This article is part of the network’s archive of useful research information. This article is closed to new comments due to inactivity. We welcome new content which can be done by submitting an article for review or take part in discussions in an open topic or submit a blog post to take your discussions online.
Grounded Theory is used frequently and discussed often by qualitative researchers, and can be a very useful methodology for indepth analysis of data - yet it can be quite confusing for new researchers to learn about - partly because there are different variants and methods. Here, we provide a list of useful resources to help you get your head around grounded theory.
Of course, we absolutely recommend reading the seminal works on this methodology - those are authored by:
- Glaser and Strauss
- Strauss and Corbin
However, we recognise it can be quite hard to find time to read all these works, and some might need a quicker start! For a helpful, quick overview of GT, this video provides a great start: https://www.youtube.com/watch?v=Y6f1GHjD5JQ&t=359s
A really helpful paper for understanding what GT is in practice is provided by Starks and Brown-Trinidad at the University of Washington, who wrote a useful article which compares phenomenological analysis, discourse analysis and Grounded Theory. This useful, practical paper helps to clarify how and when GT is useful, in comparison to other methods. https://pdfs.semanticscholar.org/a317/738b3a28d7c2c1af03fd1e22f67058342781.pdf
Which type of GT?
Confusingly, there are different variants of GT, though people do sometimes talk about doing "GT" in general without specifying which version they are using. However, it is helpful to learn more about the variants of GT in order to better understand the method.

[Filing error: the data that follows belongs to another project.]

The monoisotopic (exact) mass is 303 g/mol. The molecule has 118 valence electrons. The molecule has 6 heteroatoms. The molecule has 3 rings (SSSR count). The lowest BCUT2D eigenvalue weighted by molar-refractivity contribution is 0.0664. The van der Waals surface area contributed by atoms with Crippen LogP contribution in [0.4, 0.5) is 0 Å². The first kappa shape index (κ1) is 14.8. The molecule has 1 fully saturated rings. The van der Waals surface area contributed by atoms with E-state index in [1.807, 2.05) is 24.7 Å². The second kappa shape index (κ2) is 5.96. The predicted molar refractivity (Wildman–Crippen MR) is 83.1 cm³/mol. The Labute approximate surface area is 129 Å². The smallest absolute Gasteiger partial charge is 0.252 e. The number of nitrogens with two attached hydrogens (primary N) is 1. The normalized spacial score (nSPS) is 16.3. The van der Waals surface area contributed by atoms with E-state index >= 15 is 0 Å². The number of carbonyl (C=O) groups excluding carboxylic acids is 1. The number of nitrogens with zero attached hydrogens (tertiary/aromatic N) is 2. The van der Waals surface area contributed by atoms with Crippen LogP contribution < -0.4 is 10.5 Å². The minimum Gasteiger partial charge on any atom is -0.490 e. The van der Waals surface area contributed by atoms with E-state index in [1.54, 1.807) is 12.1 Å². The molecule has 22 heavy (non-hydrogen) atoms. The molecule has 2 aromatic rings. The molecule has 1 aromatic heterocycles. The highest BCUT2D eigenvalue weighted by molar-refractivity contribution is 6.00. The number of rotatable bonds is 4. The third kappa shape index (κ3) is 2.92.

Grounded theory has different variants as a result of its history. The concept of GT was initially proposed by Glaser and Strauss, but the two authors disagreed on key elements, leading them to break off from one another; Strauss and Corbin proposed a new, more structured style of performing GT, where Glaser remained true to "classical" GT. Charmaz has subsequently proposed a third type: constructivist GT.
A great overview of the different GT strands is provided in the articles Challenges When Using Grounded Theory: a Pragmatic introduction to GT research, which can be accessed freely at: https://journals.sagepub.com/doi/full/10.1177/1609406918758086
Health and Cowley published a useful paper called: Developing a grounded theory approach: a comparison of Glaser and Strauss which helps clarify the different approaches. Helpfully, the full text has been provided for free on ResearchGate: https://www.researchgate.net/publication/8917297_Developing_a_Grounded_Theory_Approach_A_Comparison_of_Glaser_and_Strauss
Muhaiyuddin, Abu Bakar and Hussin published a paper clarifying the Straussian method of GT, entitled Multiple Approaches of Grounded Theory: Justification for the Straussian Version, which again is available freely on ResearchGate: https://www.researchgate.net/publication/308899659_THE_MULTIPLE_APPROACHES_OF_GROUNDED_THEORY_JUSTIFICATION_FOR_STRAUSSIAN_VERSION
Another excellent overview is provided by Evans in the Grounded Theory Review, and entitles A Novice Researcher's First Walk Through the Maze of Grounded Theory: Rationalization for Classical Grounded Theory; this helpful piece provides a fantastic description of the different strands of GT, and explanation of Classical GT. http://groundedtheoryreview.com/2013/06/22/a-novice-researchers-first-walk-through-the-maze-of-grounded-theory-rationalization-for-classical-grounded-theory/
Examples of GT in practice
This helpful paper works through an example of the use of GT in dental practices: https://bmcmedresmethodol.biomedcentral.com/articles/10.1186/1471-2288-11-128
The Coding Process and Its Challenges is a fantastic paper with practical help for researchers using this method: http://groundedtheoryreview.com/2010/04/02/the-coding-process-and-its-challenges/